Lots of TAs are moving in this direction because the many hours of work that is put into researching, building, booking, and advising about your trip is not compensated until after you have traveled. Sadly, there are plenty of people out there who put TAs through the paces, and then don’t book. The TA has now worked for free.

I’m not there yet, but I understand why some of my colleagues do it. And I’ve considered it. I’m just more at a place where I can politely decline to handle a trip I am not getting a good feeling about. Or a guest who has reached out 3-4 times and has not yet completed a trip. Ain’t nobody got time for that!

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Very well put! Thanks for that thoughtful response.

One thing I don’t want is to solicit the help of a TA where it isn’t worth their time. I know their time is valuable!

You’re welcome!

If you’re doing it just to get details with no I told booking that’s evil.

If you genuinely intend to travel and plans change that’s different.

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I do always use a TA for booking Disney cruises. She gets paid, and i get onboard credit. She also knows the details of how Disney applies various rules, so has given me good guidance that way. However, I don’t need many tips or much guidance otherwise, and I like planning things myself. I also have seldom, if ever, made many changes, and I don’t think my TA has spent much time on the phone with Disney on my behalf.

Maybe I don’t have the best travel agent, TBH, because each time I question whether it’s worth it to me. I feel like I have to spend a fair amount of time on the phone with the TA (and inevitable phone tag that sometimes takes a couple of days), whereas if I booked directly online I would be in an out in a flash. But I will keep working with her because now she has all my past trip and family info, and I like her otherwise.

I do just want to caution folks against this as a general expectation. If your TA is part of a large agency, it’s quite possible this will be offered (think: DisUnlimited, The Magic For Less Travel). But smaller operations, or agents working in a consultant role under a host agency (like me!) cannot offer this because it would fully negate the commission provided by Disney.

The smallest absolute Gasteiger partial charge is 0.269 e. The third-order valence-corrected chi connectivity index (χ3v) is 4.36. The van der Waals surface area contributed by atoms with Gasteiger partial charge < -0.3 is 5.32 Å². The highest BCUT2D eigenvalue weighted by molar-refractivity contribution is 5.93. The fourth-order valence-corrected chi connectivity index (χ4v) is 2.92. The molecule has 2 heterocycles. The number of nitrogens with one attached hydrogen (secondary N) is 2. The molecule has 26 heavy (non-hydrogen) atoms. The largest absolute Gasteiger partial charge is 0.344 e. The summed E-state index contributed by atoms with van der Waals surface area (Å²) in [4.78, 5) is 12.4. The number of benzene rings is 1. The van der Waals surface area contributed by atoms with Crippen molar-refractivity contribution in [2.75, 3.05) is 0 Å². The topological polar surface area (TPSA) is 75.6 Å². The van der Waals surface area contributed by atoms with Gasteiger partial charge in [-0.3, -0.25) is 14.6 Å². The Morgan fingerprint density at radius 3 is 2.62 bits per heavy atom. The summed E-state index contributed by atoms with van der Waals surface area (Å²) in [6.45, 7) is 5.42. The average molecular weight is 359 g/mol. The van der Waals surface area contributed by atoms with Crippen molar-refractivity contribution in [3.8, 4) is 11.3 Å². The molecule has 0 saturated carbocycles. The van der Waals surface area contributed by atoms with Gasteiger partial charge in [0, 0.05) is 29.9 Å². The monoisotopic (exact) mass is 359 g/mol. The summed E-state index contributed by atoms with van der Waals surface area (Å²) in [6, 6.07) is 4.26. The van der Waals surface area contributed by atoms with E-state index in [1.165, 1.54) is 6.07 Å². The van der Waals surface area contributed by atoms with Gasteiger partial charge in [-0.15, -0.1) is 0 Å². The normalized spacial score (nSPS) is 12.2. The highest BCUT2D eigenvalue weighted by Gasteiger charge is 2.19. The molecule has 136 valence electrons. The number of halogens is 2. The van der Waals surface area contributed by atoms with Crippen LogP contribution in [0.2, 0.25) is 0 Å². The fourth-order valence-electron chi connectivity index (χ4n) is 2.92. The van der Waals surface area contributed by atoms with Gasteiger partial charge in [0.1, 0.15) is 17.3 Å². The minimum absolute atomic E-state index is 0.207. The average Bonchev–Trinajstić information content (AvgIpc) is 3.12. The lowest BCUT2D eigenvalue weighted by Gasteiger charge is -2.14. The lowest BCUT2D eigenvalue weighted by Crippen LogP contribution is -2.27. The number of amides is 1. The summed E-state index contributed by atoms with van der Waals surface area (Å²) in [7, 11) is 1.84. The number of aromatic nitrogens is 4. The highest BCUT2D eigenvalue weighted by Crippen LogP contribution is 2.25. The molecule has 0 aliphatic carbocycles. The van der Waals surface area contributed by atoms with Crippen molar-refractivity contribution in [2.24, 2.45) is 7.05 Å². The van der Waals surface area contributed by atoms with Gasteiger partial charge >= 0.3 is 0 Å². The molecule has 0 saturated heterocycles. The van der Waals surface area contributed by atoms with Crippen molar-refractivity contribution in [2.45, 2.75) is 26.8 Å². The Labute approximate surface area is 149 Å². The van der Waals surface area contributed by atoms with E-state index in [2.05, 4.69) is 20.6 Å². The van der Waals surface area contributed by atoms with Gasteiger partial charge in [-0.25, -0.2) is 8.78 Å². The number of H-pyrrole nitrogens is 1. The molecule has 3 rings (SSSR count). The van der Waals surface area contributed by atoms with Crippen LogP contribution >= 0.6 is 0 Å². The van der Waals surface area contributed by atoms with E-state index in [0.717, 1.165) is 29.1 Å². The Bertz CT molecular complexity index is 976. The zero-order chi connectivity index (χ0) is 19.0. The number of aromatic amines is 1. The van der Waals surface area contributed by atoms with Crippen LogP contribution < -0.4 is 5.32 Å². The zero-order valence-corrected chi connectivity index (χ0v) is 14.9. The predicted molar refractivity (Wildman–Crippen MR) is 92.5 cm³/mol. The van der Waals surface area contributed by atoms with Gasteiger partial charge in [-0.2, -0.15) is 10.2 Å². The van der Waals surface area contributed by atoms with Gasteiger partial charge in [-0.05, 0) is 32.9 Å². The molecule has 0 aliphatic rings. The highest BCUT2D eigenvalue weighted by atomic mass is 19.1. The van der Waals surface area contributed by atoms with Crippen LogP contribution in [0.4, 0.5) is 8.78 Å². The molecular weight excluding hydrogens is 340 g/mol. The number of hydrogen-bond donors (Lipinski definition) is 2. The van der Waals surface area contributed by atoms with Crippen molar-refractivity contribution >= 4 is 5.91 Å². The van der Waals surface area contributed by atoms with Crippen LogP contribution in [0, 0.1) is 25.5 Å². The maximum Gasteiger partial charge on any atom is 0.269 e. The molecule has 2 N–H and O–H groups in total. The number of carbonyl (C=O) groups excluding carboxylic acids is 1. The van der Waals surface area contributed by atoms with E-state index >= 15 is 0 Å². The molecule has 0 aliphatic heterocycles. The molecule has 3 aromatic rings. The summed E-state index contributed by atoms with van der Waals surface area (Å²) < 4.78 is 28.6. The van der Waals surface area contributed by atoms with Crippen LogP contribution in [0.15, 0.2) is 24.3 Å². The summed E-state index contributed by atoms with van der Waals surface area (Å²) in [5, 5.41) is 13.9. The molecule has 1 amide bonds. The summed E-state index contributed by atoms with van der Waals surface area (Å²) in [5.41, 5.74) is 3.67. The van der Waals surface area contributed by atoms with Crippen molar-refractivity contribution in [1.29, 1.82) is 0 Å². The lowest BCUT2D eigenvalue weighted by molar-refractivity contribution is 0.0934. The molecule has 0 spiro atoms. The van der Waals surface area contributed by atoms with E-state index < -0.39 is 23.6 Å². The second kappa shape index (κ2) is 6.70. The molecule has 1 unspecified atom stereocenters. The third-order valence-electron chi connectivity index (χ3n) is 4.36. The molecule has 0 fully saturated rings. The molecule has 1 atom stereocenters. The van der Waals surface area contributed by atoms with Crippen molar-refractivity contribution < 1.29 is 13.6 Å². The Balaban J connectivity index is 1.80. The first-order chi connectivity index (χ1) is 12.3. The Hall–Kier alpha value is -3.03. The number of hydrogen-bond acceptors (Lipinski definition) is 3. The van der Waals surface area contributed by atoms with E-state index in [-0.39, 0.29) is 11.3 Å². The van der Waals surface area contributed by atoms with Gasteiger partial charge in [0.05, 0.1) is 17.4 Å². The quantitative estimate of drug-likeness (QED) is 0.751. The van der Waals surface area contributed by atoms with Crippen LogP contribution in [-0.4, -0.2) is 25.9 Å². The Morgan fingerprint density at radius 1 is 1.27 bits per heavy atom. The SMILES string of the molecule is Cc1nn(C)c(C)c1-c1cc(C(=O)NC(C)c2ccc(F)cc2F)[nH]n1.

It’s a great perk. But I just want to make sure folks reading understand that not all agencies can offer it.


And some offer it for some lines and not others. My TA didn’t for Royal but did for DCL because his commissions are higher with DCL. So it’s highly variable.

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My main reason for working with a TA is the time spent on the phone with Disney. I used to book for myself online. In 2022, I had to cancel my Alaskan cruise one week before departure because I had COVID. I spent 6 hours on the phone with DCL. I read an entire book while on hold. I do think that was the low point in DCL customer service but it pushed me over the edge. I’m not sure if you can book online now with a placeholder, but it used to be that you had to call to make that reservation which took forever. Time is money.

I appreciate that my TA keeps me on track with payments and booking windows. Your TA has to do any reservation changes and payments. I like to do everything else myself.

AFAIK it’s still the call in to convert it.

I wish they’d go back to having a couple of people on board to handle onboard booking for those who know what they want - they could leave it (and make it clear) that if you want the future certificate you can and should do that on the app as you currently do. Both Royal and Celebrity have future cruise desks and they were always busy whenever I walked by on my last 2 cruises.

I know what I want to book for summer 2025 (not super unique itineraries that are likely to skyrocket) and am waiting until my best friend’s wedding cruise on the Wish in November to book it. I’m hoping against hope they bring back a future cruise desk before then - otherwise I’m going to let my TA know what I want to book so as soon as she gets the notice of the future cruise certificate she can call to convert it.

(My pet peeve is their calling it a “placeholder”. To me, that implies that a room is held for you. And that is not the case. If the cruise you want is sold out before you convert it, you’re SOL. It doesn’t hold a room for you. Call it what it is - a future cruise certificate.)